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Court victory paves way for Cambie class action

VANCOUVER - A former Cambie Street merchant's successful lawsuit over Canada Line construction could bore a tunnel straight to the courts for other businesses hit hard by fallout from the massive rapid transit project.

A B.C. Supreme Court judge awarded Susan Heyes $600,000 in damages due to business losses from construction of the Canada Line in a decision released yesterday.

Lawyer Joseph Arvay thinks the result will only benefit his clients, who are proposing a class action lawsuit on behalf of all Cambie Street merchants.

The lawsuit has already been filed, but it has yet to be certified as class action, where multiple plaintiffs with similar claims are represented in the same case.

"But it's fair to say we are delighted with the decision," Arvay said.

Heyes, who moved her Hazel & Co. store to Main Street earlier this year, was no less thrilled.

"This is a long time coming," Heyes said of her four-year "nightmare," which, she says, saw her lose $900,000 in revenue due to the construction.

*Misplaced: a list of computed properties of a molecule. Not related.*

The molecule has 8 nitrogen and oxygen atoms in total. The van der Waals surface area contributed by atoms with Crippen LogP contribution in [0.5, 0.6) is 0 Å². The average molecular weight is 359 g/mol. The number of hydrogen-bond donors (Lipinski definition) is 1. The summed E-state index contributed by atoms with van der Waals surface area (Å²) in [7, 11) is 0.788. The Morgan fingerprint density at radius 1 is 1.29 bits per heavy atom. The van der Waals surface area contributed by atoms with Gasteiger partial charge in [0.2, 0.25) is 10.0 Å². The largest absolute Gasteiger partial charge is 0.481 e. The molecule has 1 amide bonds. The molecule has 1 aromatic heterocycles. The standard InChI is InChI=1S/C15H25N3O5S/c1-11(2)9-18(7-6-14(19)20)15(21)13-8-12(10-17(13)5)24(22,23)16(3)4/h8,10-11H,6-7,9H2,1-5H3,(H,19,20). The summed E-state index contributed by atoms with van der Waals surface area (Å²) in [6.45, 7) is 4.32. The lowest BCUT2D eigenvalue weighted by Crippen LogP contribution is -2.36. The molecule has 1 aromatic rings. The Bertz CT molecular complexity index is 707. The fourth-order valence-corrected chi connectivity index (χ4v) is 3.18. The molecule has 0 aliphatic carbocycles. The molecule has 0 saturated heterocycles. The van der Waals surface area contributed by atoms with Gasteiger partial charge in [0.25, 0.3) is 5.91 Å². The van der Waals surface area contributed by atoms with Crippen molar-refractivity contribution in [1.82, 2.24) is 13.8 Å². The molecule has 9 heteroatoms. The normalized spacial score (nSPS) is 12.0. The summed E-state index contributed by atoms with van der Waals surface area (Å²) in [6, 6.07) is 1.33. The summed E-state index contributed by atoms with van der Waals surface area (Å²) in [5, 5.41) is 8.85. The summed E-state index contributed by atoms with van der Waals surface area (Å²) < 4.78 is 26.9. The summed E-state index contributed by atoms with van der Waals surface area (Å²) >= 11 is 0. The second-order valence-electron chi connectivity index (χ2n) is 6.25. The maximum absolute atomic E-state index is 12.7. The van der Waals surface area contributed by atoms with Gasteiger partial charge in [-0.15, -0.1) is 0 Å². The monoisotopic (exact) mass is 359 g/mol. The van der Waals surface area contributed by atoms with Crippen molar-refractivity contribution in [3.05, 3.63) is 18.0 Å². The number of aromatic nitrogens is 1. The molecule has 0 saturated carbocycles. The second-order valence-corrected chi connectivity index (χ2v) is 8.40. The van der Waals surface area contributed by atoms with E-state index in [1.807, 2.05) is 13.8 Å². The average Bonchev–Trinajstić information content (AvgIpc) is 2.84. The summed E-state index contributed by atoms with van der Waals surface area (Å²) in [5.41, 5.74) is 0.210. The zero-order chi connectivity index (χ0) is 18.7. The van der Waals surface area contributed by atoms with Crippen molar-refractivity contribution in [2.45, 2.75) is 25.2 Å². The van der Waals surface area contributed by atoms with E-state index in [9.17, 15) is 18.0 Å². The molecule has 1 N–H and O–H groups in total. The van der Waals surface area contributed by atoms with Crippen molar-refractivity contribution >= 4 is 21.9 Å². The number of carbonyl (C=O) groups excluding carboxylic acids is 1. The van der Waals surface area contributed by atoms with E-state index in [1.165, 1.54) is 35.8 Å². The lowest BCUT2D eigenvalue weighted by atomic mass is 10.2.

In his decision, Justice Ian Pitfield ruled the controversial "cut-and-cover" method used to build parts of the project was "the sole cause" of Heyes' losses.

It's not clear whether the decision will be appealed. In a statement, lawyers for CLCO said they were still reviewing the decision.

While heaving blame for the construction "nuisance" on TransLink, its subsidiary Canada Line Rapid Transit Inc. (CLCO) and the private consortium set up to build and operate the line, InTransitBC, Pitfield ruled the government of Canada and the Attorney General of B.C. weren't liable since they weren't technically "partners" in the project despite having funded it.

And the City of Vancouver, as property owner, was spared as well, with Pitfield ruling the city couldn't have known its property would be used "in a manner that would cause a nuisance."

It's not yet clear whether the decision will be appealed. In a statement, lawyers for CLCO said they were still reviewing the decision.

"It will take some time to review the judgment in detail," CLCO lawyer George Macintosh said in a prepared statement.

"Once we have done that we will consider the options available to us."

For her part, Heyes said the entire ordeal could have been avoided had the government and the consortium in charge of building the Canada Line helped offset business losses in the very beginning.

“They had so many opportunities to do the right thing and they didn’t,” Heyes said.

“It’s really gratifying to know that you can take a stand like this and be rewarded for standing up for yourself and standing up for your community.”

Irwin Loy reports for Vancouver 24 hours.

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